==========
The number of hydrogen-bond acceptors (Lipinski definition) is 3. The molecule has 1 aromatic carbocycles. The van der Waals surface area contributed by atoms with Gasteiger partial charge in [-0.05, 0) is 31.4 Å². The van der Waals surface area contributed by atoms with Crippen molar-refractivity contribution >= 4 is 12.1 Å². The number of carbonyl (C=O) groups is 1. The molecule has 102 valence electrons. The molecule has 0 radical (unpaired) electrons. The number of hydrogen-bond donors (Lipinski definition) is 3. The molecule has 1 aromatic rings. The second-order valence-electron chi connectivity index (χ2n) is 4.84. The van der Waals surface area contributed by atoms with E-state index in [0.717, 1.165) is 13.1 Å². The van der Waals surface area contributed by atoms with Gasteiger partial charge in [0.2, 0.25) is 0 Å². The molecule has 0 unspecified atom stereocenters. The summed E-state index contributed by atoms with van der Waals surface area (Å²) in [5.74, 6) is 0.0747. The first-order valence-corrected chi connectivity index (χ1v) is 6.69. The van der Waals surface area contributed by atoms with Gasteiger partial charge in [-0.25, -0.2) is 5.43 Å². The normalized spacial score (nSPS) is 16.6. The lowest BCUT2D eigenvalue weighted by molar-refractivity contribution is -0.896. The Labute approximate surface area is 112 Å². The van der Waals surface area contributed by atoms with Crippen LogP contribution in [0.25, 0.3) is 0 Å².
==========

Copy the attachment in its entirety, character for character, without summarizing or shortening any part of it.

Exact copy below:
The number of hydrogen-bond acceptors (Lipinski definition) is 3. The molecule has 1 aromatic carbocycles. The van der Waals surface area contributed by atoms with Gasteiger partial charge in [-0.05, 0) is 31.4 Å². The van der Waals surface area contributed by atoms with Crippen molar-refractivity contribution >= 4 is 12.1 Å². The number of carbonyl (C=O) groups is 1. The molecule has 102 valence electrons. The molecule has 0 radical (unpaired) electrons. The number of hydrogen-bond donors (Lipinski definition) is 3. The molecule has 1 aromatic rings. The second-order valence-electron chi connectivity index (χ2n) is 4.84. The van der Waals surface area contributed by atoms with E-state index in [0.717, 1.165) is 13.1 Å². The van der Waals surface area contributed by atoms with Gasteiger partial charge in [0.2, 0.25) is 0 Å². The molecule has 0 unspecified atom stereocenters. The summed E-state index contributed by atoms with van der Waals surface area (Å²) in [5.74, 6) is 0.0747. The first-order valence-corrected chi connectivity index (χ1v) is 6.69. The van der Waals surface area contributed by atoms with Gasteiger partial charge in [-0.25, -0.2) is 5.43 Å². The normalized spacial score (nSPS) is 16.6. The lowest BCUT2D eigenvalue weighted by molar-refractivity contribution is -0.896. The Labute approximate surface area is 112 Å². The van der Waals surface area contributed by atoms with Crippen LogP contribution in [0.25, 0.3) is 0 Å².